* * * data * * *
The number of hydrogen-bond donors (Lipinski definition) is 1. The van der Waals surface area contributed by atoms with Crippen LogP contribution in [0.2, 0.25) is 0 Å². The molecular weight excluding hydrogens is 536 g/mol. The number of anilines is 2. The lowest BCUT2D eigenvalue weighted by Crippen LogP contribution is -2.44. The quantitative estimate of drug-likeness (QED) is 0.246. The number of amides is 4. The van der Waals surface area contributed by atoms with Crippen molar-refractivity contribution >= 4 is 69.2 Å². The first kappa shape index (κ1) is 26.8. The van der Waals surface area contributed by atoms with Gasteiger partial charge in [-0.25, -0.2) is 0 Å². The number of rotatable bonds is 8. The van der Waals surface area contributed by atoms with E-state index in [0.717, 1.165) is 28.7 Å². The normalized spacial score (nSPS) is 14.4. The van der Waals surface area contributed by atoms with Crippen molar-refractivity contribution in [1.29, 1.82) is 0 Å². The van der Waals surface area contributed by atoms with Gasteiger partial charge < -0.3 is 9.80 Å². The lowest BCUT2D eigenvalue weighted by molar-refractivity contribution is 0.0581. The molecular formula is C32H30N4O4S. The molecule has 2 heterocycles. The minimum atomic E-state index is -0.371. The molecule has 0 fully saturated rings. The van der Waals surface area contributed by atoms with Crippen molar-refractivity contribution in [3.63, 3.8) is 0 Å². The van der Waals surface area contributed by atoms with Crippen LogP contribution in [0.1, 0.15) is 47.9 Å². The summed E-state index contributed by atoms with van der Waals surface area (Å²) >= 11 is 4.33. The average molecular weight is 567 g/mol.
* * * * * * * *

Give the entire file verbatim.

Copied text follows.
The number of hydrogen-bond donors (Lipinski definition) is 1. The van der Waals surface area contributed by atoms with Crippen LogP contribution in [0.2, 0.25) is 0 Å². The molecular weight excluding hydrogens is 536 g/mol. The number of anilines is 2. The lowest BCUT2D eigenvalue weighted by Crippen LogP contribution is -2.44. The quantitative estimate of drug-likeness (QED) is 0.246. The number of amides is 4. The van der Waals surface area contributed by atoms with Crippen molar-refractivity contribution >= 4 is 69.2 Å². The first kappa shape index (κ1) is 26.8. The van der Waals surface area contributed by atoms with Gasteiger partial charge in [-0.25, -0.2) is 0 Å². The number of rotatable bonds is 8. The van der Waals surface area contributed by atoms with E-state index in [0.717, 1.165) is 28.7 Å². The normalized spacial score (nSPS) is 14.4. The van der Waals surface area contributed by atoms with Crippen molar-refractivity contribution in [1.29, 1.82) is 0 Å². The van der Waals surface area contributed by atoms with Gasteiger partial charge < -0.3 is 9.80 Å². The lowest BCUT2D eigenvalue weighted by molar-refractivity contribution is 0.0581. The molecular formula is C32H30N4O4S. The molecule has 2 heterocycles. The minimum atomic E-state index is -0.371. The molecule has 0 fully saturated rings. The van der Waals surface area contributed by atoms with Crippen molar-refractivity contribution in [3.63, 3.8) is 0 Å². The van der Waals surface area contributed by atoms with Crippen LogP contribution in [0.1, 0.15) is 47.9 Å². The summed E-state index contributed by atoms with van der Waals surface area (Å²) >= 11 is 4.33. The average molecular weight is 567 g/mol.